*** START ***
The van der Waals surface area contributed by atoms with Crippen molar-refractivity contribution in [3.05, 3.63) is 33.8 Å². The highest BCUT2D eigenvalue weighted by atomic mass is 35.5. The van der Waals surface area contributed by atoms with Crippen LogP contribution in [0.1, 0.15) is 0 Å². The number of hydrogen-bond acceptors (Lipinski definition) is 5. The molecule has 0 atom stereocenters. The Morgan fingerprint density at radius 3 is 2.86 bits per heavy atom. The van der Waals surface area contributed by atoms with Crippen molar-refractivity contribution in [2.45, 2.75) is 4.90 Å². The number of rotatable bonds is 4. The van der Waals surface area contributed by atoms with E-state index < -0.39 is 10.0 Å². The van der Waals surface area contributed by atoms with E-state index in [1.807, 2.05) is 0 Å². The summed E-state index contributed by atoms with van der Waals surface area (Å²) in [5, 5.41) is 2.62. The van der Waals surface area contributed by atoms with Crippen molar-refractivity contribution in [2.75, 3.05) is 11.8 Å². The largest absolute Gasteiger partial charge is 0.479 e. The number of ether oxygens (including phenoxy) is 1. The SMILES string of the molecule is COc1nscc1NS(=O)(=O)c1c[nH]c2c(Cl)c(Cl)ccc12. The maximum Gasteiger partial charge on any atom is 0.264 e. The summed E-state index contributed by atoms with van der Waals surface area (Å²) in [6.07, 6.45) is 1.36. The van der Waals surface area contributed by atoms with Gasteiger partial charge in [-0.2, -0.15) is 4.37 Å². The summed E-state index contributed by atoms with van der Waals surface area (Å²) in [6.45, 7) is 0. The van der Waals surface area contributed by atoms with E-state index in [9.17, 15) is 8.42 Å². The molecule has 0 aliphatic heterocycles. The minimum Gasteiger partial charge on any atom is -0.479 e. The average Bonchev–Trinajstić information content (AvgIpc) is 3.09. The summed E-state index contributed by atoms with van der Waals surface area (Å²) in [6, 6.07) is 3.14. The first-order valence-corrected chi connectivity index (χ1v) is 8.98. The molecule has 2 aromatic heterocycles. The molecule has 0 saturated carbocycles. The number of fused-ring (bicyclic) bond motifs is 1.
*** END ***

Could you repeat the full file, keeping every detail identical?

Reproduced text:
The van der Waals surface area contributed by atoms with Crippen molar-refractivity contribution in [3.05, 3.63) is 33.8 Å². The highest BCUT2D eigenvalue weighted by atomic mass is 35.5. The van der Waals surface area contributed by atoms with Crippen LogP contribution in [0.1, 0.15) is 0 Å². The number of hydrogen-bond acceptors (Lipinski definition) is 5. The molecule has 0 atom stereocenters. The Morgan fingerprint density at radius 3 is 2.86 bits per heavy atom. The van der Waals surface area contributed by atoms with Crippen molar-refractivity contribution in [2.45, 2.75) is 4.90 Å². The number of rotatable bonds is 4. The van der Waals surface area contributed by atoms with E-state index < -0.39 is 10.0 Å². The van der Waals surface area contributed by atoms with E-state index in [1.807, 2.05) is 0 Å². The summed E-state index contributed by atoms with van der Waals surface area (Å²) in [5, 5.41) is 2.62. The van der Waals surface area contributed by atoms with Crippen molar-refractivity contribution in [2.75, 3.05) is 11.8 Å². The largest absolute Gasteiger partial charge is 0.479 e. The number of ether oxygens (including phenoxy) is 1. The SMILES string of the molecule is COc1nscc1NS(=O)(=O)c1c[nH]c2c(Cl)c(Cl)ccc12. The maximum Gasteiger partial charge on any atom is 0.264 e. The summed E-state index contributed by atoms with van der Waals surface area (Å²) in [6.07, 6.45) is 1.36. The van der Waals surface area contributed by atoms with Gasteiger partial charge in [-0.2, -0.15) is 4.37 Å². The summed E-state index contributed by atoms with van der Waals surface area (Å²) in [6.45, 7) is 0. The van der Waals surface area contributed by atoms with E-state index in [9.17, 15) is 8.42 Å². The molecule has 0 aliphatic heterocycles. The minimum Gasteiger partial charge on any atom is -0.479 e. The average Bonchev–Trinajstić information content (AvgIpc) is 3.09. The summed E-state index contributed by atoms with van der Waals surface area (Å²) in [6, 6.07) is 3.14. The first-order valence-corrected chi connectivity index (χ1v) is 8.98. The molecule has 2 aromatic heterocycles. The molecule has 0 saturated carbocycles. The number of fused-ring (bicyclic) bond motifs is 1.